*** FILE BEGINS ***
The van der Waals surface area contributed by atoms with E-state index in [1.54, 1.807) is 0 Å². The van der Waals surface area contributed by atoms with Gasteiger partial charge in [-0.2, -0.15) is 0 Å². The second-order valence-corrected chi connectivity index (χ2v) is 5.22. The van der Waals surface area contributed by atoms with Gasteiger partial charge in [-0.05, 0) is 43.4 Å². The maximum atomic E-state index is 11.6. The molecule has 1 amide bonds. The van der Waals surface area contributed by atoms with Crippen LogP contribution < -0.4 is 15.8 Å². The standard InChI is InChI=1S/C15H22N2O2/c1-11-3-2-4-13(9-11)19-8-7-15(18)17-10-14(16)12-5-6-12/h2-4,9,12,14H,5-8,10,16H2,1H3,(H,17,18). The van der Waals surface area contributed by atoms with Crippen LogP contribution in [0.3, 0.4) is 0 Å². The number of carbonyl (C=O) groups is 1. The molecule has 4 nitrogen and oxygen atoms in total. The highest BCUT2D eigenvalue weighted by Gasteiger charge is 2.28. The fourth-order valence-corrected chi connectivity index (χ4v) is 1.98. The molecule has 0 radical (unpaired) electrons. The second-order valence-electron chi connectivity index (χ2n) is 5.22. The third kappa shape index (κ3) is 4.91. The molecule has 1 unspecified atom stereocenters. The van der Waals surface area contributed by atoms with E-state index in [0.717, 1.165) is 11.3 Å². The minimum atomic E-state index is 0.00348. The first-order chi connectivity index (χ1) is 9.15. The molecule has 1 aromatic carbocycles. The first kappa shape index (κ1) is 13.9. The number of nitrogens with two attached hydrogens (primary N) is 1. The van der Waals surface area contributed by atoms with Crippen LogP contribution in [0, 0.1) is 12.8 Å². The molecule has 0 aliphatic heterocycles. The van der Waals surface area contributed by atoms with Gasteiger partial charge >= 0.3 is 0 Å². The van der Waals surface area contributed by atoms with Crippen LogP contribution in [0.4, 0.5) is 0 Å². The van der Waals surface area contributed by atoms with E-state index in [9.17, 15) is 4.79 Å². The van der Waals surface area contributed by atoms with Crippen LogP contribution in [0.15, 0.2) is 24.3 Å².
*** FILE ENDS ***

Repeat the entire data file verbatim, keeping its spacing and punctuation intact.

The van der Waals surface area contributed by atoms with E-state index in [1.54, 1.807) is 0 Å². The van der Waals surface area contributed by atoms with Gasteiger partial charge in [-0.2, -0.15) is 0 Å². The second-order valence-corrected chi connectivity index (χ2v) is 5.22. The van der Waals surface area contributed by atoms with Gasteiger partial charge in [-0.05, 0) is 43.4 Å². The maximum atomic E-state index is 11.6. The molecule has 1 amide bonds. The van der Waals surface area contributed by atoms with Crippen LogP contribution < -0.4 is 15.8 Å². The standard InChI is InChI=1S/C15H22N2O2/c1-11-3-2-4-13(9-11)19-8-7-15(18)17-10-14(16)12-5-6-12/h2-4,9,12,14H,5-8,10,16H2,1H3,(H,17,18). The van der Waals surface area contributed by atoms with Crippen LogP contribution in [0.3, 0.4) is 0 Å². The number of carbonyl (C=O) groups is 1. The molecule has 4 nitrogen and oxygen atoms in total. The highest BCUT2D eigenvalue weighted by Gasteiger charge is 2.28. The fourth-order valence-corrected chi connectivity index (χ4v) is 1.98. The molecule has 0 radical (unpaired) electrons. The second-order valence-electron chi connectivity index (χ2n) is 5.22. The third kappa shape index (κ3) is 4.91. The molecule has 1 unspecified atom stereocenters. The van der Waals surface area contributed by atoms with E-state index in [0.717, 1.165) is 11.3 Å². The minimum atomic E-state index is 0.00348. The first-order chi connectivity index (χ1) is 9.15. The molecule has 1 aromatic carbocycles. The first kappa shape index (κ1) is 13.9. The number of nitrogens with two attached hydrogens (primary N) is 1. The van der Waals surface area contributed by atoms with Crippen LogP contribution in [0, 0.1) is 12.8 Å². The molecule has 0 aliphatic heterocycles. The van der Waals surface area contributed by atoms with Gasteiger partial charge >= 0.3 is 0 Å². The van der Waals surface area contributed by atoms with Crippen LogP contribution in [0.4, 0.5) is 0 Å². The van der Waals surface area contributed by atoms with E-state index in [9.17, 15) is 4.79 Å². The van der Waals surface area contributed by atoms with Crippen LogP contribution in [0.15, 0.2) is 24.3 Å².